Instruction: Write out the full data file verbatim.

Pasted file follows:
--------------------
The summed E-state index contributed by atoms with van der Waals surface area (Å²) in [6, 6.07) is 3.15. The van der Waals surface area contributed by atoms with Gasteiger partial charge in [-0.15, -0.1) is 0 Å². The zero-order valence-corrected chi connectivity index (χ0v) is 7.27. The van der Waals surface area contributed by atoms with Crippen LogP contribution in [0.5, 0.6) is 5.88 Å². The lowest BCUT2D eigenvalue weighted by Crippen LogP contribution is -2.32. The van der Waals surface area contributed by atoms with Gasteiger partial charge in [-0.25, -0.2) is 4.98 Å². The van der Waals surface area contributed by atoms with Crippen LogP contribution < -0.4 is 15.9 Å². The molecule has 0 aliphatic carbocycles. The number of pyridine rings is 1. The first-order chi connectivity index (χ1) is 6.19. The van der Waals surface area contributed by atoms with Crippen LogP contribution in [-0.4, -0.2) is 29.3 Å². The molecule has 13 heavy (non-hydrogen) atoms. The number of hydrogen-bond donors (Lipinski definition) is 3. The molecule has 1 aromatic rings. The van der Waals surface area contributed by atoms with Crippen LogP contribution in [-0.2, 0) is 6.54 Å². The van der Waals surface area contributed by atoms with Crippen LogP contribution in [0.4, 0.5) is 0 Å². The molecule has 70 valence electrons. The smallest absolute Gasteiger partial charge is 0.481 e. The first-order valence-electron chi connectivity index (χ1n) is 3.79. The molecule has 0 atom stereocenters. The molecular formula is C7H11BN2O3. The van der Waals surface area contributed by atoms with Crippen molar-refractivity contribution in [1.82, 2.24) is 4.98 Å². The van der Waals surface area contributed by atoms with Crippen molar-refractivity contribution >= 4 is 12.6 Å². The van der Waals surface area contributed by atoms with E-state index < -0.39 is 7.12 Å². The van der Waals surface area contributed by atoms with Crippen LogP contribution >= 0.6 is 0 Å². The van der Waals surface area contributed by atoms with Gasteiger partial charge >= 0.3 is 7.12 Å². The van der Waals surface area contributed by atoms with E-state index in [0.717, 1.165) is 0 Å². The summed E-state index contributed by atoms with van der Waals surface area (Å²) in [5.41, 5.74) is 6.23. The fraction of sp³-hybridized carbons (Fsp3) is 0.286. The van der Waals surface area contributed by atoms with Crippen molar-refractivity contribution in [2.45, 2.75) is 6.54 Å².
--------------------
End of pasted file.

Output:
The summed E-state index contributed by atoms with van der Waals surface area (Å²) in [6, 6.07) is 3.15. The van der Waals surface area contributed by atoms with Gasteiger partial charge in [-0.15, -0.1) is 0 Å². The zero-order valence-corrected chi connectivity index (χ0v) is 7.27. The van der Waals surface area contributed by atoms with Crippen LogP contribution in [0.5, 0.6) is 5.88 Å². The lowest BCUT2D eigenvalue weighted by Crippen LogP contribution is -2.32. The van der Waals surface area contributed by atoms with Gasteiger partial charge in [-0.25, -0.2) is 4.98 Å². The van der Waals surface area contributed by atoms with Crippen LogP contribution < -0.4 is 15.9 Å². The molecule has 0 aliphatic carbocycles. The number of pyridine rings is 1. The first-order chi connectivity index (χ1) is 6.19. The van der Waals surface area contributed by atoms with Crippen LogP contribution in [-0.4, -0.2) is 29.3 Å². The molecule has 13 heavy (non-hydrogen) atoms. The number of hydrogen-bond donors (Lipinski definition) is 3. The molecule has 1 aromatic rings. The van der Waals surface area contributed by atoms with Crippen LogP contribution in [-0.2, 0) is 6.54 Å². The van der Waals surface area contributed by atoms with Crippen LogP contribution in [0.4, 0.5) is 0 Å². The molecule has 70 valence electrons. The smallest absolute Gasteiger partial charge is 0.481 e. The first-order valence-electron chi connectivity index (χ1n) is 3.79. The molecule has 0 atom stereocenters. The molecular formula is C7H11BN2O3. The van der Waals surface area contributed by atoms with Crippen molar-refractivity contribution in [1.82, 2.24) is 4.98 Å². The van der Waals surface area contributed by atoms with Crippen molar-refractivity contribution >= 4 is 12.6 Å². The van der Waals surface area contributed by atoms with E-state index < -0.39 is 7.12 Å². The van der Waals surface area contributed by atoms with Crippen LogP contribution >= 0.6 is 0 Å². The van der Waals surface area contributed by atoms with Gasteiger partial charge >= 0.3 is 7.12 Å². The van der Waals surface area contributed by atoms with E-state index in [0.717, 1.165) is 0 Å². The summed E-state index contributed by atoms with van der Waals surface area (Å²) in [5.41, 5.74) is 6.23. The fraction of sp³-hybridized carbons (Fsp3) is 0.286. The van der Waals surface area contributed by atoms with Crippen molar-refractivity contribution in [2.45, 2.75) is 6.54 Å².